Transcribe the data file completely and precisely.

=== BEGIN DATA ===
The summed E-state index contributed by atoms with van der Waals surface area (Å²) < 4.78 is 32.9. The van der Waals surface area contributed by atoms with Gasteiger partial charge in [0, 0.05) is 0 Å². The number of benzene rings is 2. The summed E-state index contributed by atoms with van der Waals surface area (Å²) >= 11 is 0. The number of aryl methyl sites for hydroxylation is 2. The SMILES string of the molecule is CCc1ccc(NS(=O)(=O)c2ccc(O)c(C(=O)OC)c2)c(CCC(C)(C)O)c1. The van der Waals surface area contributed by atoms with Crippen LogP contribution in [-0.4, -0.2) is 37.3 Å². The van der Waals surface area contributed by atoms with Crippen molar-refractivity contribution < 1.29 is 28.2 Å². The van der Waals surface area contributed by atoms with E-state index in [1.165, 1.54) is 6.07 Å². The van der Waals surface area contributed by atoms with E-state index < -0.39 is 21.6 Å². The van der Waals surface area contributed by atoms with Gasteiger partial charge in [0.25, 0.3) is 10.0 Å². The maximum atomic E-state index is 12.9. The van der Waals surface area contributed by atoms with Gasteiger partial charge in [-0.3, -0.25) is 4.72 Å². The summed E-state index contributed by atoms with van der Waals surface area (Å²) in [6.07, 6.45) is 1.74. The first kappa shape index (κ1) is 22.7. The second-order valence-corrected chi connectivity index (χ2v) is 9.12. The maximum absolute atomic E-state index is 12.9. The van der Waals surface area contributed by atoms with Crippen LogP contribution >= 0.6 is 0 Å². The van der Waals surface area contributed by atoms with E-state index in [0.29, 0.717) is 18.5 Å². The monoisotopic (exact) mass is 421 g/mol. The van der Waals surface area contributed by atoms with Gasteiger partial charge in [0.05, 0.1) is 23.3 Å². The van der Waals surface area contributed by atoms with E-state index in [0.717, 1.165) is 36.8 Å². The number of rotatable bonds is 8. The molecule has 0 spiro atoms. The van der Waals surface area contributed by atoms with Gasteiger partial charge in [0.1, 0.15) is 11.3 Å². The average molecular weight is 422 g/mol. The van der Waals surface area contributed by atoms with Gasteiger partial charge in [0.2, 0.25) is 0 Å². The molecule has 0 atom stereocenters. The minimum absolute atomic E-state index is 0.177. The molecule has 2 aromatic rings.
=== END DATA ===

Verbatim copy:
The summed E-state index contributed by atoms with van der Waals surface area (Å²) < 4.78 is 32.9. The van der Waals surface area contributed by atoms with Gasteiger partial charge in [0, 0.05) is 0 Å². The number of benzene rings is 2. The summed E-state index contributed by atoms with van der Waals surface area (Å²) >= 11 is 0. The number of aryl methyl sites for hydroxylation is 2. The SMILES string of the molecule is CCc1ccc(NS(=O)(=O)c2ccc(O)c(C(=O)OC)c2)c(CCC(C)(C)O)c1. The van der Waals surface area contributed by atoms with Crippen LogP contribution in [-0.4, -0.2) is 37.3 Å². The van der Waals surface area contributed by atoms with Crippen molar-refractivity contribution < 1.29 is 28.2 Å². The van der Waals surface area contributed by atoms with E-state index in [1.165, 1.54) is 6.07 Å². The van der Waals surface area contributed by atoms with E-state index < -0.39 is 21.6 Å². The van der Waals surface area contributed by atoms with Gasteiger partial charge in [0.25, 0.3) is 10.0 Å². The maximum atomic E-state index is 12.9. The van der Waals surface area contributed by atoms with Gasteiger partial charge in [-0.3, -0.25) is 4.72 Å². The summed E-state index contributed by atoms with van der Waals surface area (Å²) in [6.07, 6.45) is 1.74. The first kappa shape index (κ1) is 22.7. The second-order valence-corrected chi connectivity index (χ2v) is 9.12. The maximum absolute atomic E-state index is 12.9. The van der Waals surface area contributed by atoms with Crippen LogP contribution >= 0.6 is 0 Å². The van der Waals surface area contributed by atoms with E-state index in [0.29, 0.717) is 18.5 Å². The monoisotopic (exact) mass is 421 g/mol. The van der Waals surface area contributed by atoms with Gasteiger partial charge in [0.05, 0.1) is 23.3 Å². The van der Waals surface area contributed by atoms with E-state index in [0.717, 1.165) is 36.8 Å². The number of rotatable bonds is 8. The molecule has 0 spiro atoms. The van der Waals surface area contributed by atoms with Gasteiger partial charge in [0.1, 0.15) is 11.3 Å². The average molecular weight is 422 g/mol. The van der Waals surface area contributed by atoms with Gasteiger partial charge in [0.2, 0.25) is 0 Å². The molecule has 0 atom stereocenters. The minimum absolute atomic E-state index is 0.177. The molecule has 2 aromatic rings.